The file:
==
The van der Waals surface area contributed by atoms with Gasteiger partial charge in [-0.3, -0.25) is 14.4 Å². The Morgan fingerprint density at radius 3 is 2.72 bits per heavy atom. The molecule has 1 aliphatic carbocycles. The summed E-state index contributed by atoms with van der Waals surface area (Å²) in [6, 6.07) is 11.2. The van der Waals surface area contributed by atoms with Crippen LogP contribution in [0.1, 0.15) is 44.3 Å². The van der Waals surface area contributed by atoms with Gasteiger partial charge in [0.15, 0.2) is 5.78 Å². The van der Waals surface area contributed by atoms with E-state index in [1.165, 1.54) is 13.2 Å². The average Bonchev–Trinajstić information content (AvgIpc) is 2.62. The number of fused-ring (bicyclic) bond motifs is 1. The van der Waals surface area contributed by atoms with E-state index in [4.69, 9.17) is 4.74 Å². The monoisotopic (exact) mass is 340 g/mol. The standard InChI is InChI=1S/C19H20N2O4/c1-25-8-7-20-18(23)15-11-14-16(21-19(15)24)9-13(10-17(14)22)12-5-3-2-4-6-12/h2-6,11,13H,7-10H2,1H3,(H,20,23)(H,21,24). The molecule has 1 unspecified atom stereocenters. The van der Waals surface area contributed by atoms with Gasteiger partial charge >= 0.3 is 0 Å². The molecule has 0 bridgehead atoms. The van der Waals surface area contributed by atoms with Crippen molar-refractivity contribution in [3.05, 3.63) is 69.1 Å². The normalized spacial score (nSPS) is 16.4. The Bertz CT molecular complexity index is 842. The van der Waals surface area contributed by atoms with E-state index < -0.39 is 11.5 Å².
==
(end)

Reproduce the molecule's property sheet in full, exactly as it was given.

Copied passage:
The van der Waals surface area contributed by atoms with Gasteiger partial charge in [-0.3, -0.25) is 14.4 Å². The Morgan fingerprint density at radius 3 is 2.72 bits per heavy atom. The molecule has 1 aliphatic carbocycles. The summed E-state index contributed by atoms with van der Waals surface area (Å²) in [6, 6.07) is 11.2. The van der Waals surface area contributed by atoms with Crippen LogP contribution in [0.1, 0.15) is 44.3 Å². The van der Waals surface area contributed by atoms with Gasteiger partial charge in [0.15, 0.2) is 5.78 Å². The van der Waals surface area contributed by atoms with E-state index in [1.165, 1.54) is 13.2 Å². The average Bonchev–Trinajstić information content (AvgIpc) is 2.62. The number of fused-ring (bicyclic) bond motifs is 1. The van der Waals surface area contributed by atoms with E-state index in [4.69, 9.17) is 4.74 Å². The monoisotopic (exact) mass is 340 g/mol. The standard InChI is InChI=1S/C19H20N2O4/c1-25-8-7-20-18(23)15-11-14-16(21-19(15)24)9-13(10-17(14)22)12-5-3-2-4-6-12/h2-6,11,13H,7-10H2,1H3,(H,20,23)(H,21,24). The molecule has 1 unspecified atom stereocenters. The van der Waals surface area contributed by atoms with Gasteiger partial charge >= 0.3 is 0 Å². The molecule has 0 bridgehead atoms. The van der Waals surface area contributed by atoms with Crippen molar-refractivity contribution in [3.05, 3.63) is 69.1 Å². The normalized spacial score (nSPS) is 16.4. The Bertz CT molecular complexity index is 842. The van der Waals surface area contributed by atoms with E-state index < -0.39 is 11.5 Å².